I hadn’t seen Mike Hodges’ somewhat exceptional The Terminal Man for over 40 years, so naturally, that film I derided that long ago for its awful TV edit was quite the gloomy, rewarding surprise as a revisit a day ago as a complete film. As a kid, I can recall vividly the scene where George Segal, wearing a messy blond wig, white suit and whiter shoes was beating a large triangular-headed shiny metal robot to “death” and how it made me laugh as I retold the scene to a few amused school friends.
As you can guess, I want to kick my younger self a bit now (not too hard, though) because it’s one of a number of haunting images the film has and it comes a few minutes after a shocking murder mostly clipped from the TV edit. Initially to be directed by its author, Michael Crichton (who the studio felt was changing his own novel too much for the film), Hodges was given the task of getting it into the depressing, downbeat sci-fi thriller it turned out to be, writing and directing the project himself. Amusingly, I came into the film as a fan of The Andromeda Strain. The film version of that had me go take the book from the the library that past summer and I blew through it a few times (it’s a fast, tense read and took under a day to blaze through non-stop the first time). So I didn’t get the less conventional manner in which some of The Terminal Man was structured. Well, the edited network version didn’t help much, that’s for sure.
That initial derision from my younger self was also a definite case of being too young to grasp the film’s tone and my only exposure to Segal’s work being a few comedic and lighter performances. Seeing the film now reveals the range and rage on display, or an actor fully in charge of the character he’s inhabiting. As Harry Benson, a computer scientist prone to anger and seizures, he goes through an experimental surgery that has a tiny computer hooked into his brain to keep things under control.
Guess what? The early predictions of a successful recovery by his smug doctors? Yeah, they’re rendered into obsolescence when Harry decides to stop taking his meds and escapes from the hospital with the help of his girlfriend (Jill Clayburgh) who has no idea Harry’s implanted computer (which she has no clue about) is going to misfire quite badly. There’s murder and mayhem to follow, but the film doesn’t go to places it doesn’t need to outside of telling its particular tale, clocking in at a lean 107 minutes before it ends.
Hodges was interestingly enough, partially inspired by the art of Edward Hopper, adding some impressive shot compositions I didn’t fully get at that younger age. The film also greatly befits from that particular look found in films like Soylent Green, Rollerball, THX-1138, the aforementioned The Andromeda Strain, and a few other productions of the period. It also had that sense of overall gloominess to its outlook that I strangely blew off when I was younger (yeah, that wig and Segal were killing me back then), but seen today, I realized that sense of ceaseless inevitability is something the film foreshadows from the beginning.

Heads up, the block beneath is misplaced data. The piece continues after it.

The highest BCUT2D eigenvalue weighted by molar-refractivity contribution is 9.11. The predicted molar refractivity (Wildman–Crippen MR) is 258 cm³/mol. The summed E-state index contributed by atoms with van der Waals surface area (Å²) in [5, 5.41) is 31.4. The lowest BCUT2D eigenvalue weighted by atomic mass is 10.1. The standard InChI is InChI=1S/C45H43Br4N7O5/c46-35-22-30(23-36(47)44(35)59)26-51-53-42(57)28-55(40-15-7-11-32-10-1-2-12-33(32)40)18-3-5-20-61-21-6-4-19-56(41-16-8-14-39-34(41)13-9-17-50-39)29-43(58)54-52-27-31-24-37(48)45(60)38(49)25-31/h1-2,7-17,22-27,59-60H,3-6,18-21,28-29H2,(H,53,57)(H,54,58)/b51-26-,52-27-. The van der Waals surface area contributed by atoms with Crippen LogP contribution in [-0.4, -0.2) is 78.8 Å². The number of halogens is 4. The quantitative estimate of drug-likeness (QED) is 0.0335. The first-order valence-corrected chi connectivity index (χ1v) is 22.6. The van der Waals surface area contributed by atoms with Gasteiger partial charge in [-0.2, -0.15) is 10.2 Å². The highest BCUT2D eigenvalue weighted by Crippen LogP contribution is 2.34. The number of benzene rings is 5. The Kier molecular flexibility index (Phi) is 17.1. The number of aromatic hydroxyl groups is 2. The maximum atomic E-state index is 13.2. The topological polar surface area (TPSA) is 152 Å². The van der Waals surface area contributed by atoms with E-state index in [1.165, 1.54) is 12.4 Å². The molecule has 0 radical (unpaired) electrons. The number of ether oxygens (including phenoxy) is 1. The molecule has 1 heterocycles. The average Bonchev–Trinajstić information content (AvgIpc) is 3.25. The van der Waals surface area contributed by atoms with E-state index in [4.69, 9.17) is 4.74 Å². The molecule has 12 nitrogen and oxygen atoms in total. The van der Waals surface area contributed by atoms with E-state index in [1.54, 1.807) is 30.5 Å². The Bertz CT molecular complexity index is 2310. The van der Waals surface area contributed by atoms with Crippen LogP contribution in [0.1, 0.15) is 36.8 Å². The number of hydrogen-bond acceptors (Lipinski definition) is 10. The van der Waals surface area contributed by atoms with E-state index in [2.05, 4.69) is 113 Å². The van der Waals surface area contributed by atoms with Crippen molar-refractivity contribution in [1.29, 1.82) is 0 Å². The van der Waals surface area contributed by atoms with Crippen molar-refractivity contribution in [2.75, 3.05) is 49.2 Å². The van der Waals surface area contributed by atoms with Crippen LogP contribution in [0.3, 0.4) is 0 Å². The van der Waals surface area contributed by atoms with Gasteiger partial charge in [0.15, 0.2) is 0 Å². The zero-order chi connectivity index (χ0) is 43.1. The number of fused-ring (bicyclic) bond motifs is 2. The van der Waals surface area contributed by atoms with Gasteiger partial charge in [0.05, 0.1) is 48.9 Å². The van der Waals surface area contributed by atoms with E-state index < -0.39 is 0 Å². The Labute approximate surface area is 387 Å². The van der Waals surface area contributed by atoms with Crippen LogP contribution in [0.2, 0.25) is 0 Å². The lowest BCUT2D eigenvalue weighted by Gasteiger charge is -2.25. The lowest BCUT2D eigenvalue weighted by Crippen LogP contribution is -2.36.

Performances outside Segal’s striking one are solid but intentionally quiet and minimalist most of the time, and fans of John Carpenter’s version of The Thing will see with both Donald Moffat and Richard Dysart as two of Harry’s overconfident surgeons. The film has a few familiar faces, in fact, but everyone is secondary to Segal’s work save for Joan Hackett‘s no-nonsense doctor’s need to play a very harried (or Harry-ed) damsel in distress for a few tense minutes as the story progresses. There’s a nod to Psycho and a foreshadowing to The Shining [or a throwback to 1921’s The Phantom Tollbooth, if your film history is up to snuff]) during one scene where Harry shows up unexpectedly, letting her know he’d gotten all the doctors’ addresses before he went under the knife. Eeep.
And yet, the film has a few low rankings on IMDB and other sites these days. Yes, it’s a slow burner, the body count is low and save for a key moment, relegated to an off-screen kill where death is implied (and no doubt takes place), most of the mayhem mentioned above is suggested (a friend who saw this commented that a modern mini-series could expand a bit with a good director and cast). But it’s also an affecting slice of a man going mad thanks to man-made assistance and his own mind’s imperfections. While the doctors eventually predict to a second when he’ll snap into his next victim, the size if the city he’s in makes him a bit tricky to track down, although it’s not too hard to figure who Harry’s after (he’s got a list in his head, you know). Maybe the film’s ending was/is too telegraphed and drawn out for some, or perhaps Harry doesn’t get to bump off those doctors and you might think he’s going to?
No matter, though. That film I hated with a passion as a kid is now one I really like. so that’s a good thing. Of course. if had time to revisit all the films I saw as a kid and experience them with older eyes and brain firing away on all cylinders (er, well, what’s left), I’d have a new (and better, probably) site to write for (chuckles). Or maybe not.
Score: A (90%)
I’ve always wanted to see this one, once I knew who Michael Crichton was, and began liking his books and/or films (Andromeda Strain, Westworld, The Great Train Robbery, and yes, even Coma). And hey, I didn’t know this one had Jill Clayburgh in it…I’ve been a fan of hers since Silver Streak. And no, I did NOT get the Alec Guinness reference…does it have something to do with Docking Bay 94?
Oh, I do like to use the obscure reference, right? https://www.youtube.com/watch?v=RC8q1QSkE3M
Also, poor Jill is more or less an extended cameo. I didn’t realize it was her until I was looking up reference on the film. I did buy and read Coma at around the same time the film game out. For a while it was soundtrack/book/movie for stuff I really liked. VHS came after when they were cheaper or rentals.